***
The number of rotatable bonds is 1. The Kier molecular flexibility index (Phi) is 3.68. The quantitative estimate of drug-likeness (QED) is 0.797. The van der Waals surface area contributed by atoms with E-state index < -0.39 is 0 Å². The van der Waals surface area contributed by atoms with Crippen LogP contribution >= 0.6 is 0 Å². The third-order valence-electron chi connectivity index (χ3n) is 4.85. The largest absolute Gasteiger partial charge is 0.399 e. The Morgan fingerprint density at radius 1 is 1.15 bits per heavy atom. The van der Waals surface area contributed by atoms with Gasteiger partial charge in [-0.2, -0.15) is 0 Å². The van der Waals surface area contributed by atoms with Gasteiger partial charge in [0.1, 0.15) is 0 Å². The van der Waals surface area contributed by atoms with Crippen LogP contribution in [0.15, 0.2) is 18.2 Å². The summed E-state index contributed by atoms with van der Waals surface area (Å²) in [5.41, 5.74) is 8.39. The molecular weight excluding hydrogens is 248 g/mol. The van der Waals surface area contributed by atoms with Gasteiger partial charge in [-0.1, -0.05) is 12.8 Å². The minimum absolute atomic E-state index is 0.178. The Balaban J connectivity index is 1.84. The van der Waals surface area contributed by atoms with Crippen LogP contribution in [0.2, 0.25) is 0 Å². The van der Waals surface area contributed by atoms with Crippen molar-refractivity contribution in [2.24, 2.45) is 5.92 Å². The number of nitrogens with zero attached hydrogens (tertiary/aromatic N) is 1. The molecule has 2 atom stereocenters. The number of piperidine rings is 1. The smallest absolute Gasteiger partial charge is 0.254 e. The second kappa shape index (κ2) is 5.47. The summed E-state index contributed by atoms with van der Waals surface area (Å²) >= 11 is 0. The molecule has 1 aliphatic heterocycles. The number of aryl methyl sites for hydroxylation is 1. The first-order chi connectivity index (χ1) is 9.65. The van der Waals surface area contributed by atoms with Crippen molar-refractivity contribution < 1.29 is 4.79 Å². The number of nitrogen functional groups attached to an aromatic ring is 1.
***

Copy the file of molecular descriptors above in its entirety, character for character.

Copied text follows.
The number of rotatable bonds is 1. The Kier molecular flexibility index (Phi) is 3.68. The quantitative estimate of drug-likeness (QED) is 0.797. The van der Waals surface area contributed by atoms with E-state index < -0.39 is 0 Å². The van der Waals surface area contributed by atoms with Crippen LogP contribution >= 0.6 is 0 Å². The third-order valence-electron chi connectivity index (χ3n) is 4.85. The largest absolute Gasteiger partial charge is 0.399 e. The Morgan fingerprint density at radius 1 is 1.15 bits per heavy atom. The van der Waals surface area contributed by atoms with Gasteiger partial charge in [-0.2, -0.15) is 0 Å². The van der Waals surface area contributed by atoms with Gasteiger partial charge in [0.1, 0.15) is 0 Å². The van der Waals surface area contributed by atoms with Crippen LogP contribution in [0.15, 0.2) is 18.2 Å². The summed E-state index contributed by atoms with van der Waals surface area (Å²) in [5.41, 5.74) is 8.39. The molecular weight excluding hydrogens is 248 g/mol. The van der Waals surface area contributed by atoms with Gasteiger partial charge in [-0.1, -0.05) is 12.8 Å². The minimum absolute atomic E-state index is 0.178. The Balaban J connectivity index is 1.84. The van der Waals surface area contributed by atoms with Crippen LogP contribution in [0.2, 0.25) is 0 Å². The van der Waals surface area contributed by atoms with Crippen molar-refractivity contribution in [2.24, 2.45) is 5.92 Å². The number of nitrogens with zero attached hydrogens (tertiary/aromatic N) is 1. The molecule has 2 atom stereocenters. The number of piperidine rings is 1. The smallest absolute Gasteiger partial charge is 0.254 e. The second kappa shape index (κ2) is 5.47. The summed E-state index contributed by atoms with van der Waals surface area (Å²) >= 11 is 0. The molecule has 1 aliphatic heterocycles. The number of aryl methyl sites for hydroxylation is 1. The first-order chi connectivity index (χ1) is 9.65. The van der Waals surface area contributed by atoms with Crippen molar-refractivity contribution < 1.29 is 4.79 Å². The number of nitrogen functional groups attached to an aromatic ring is 1.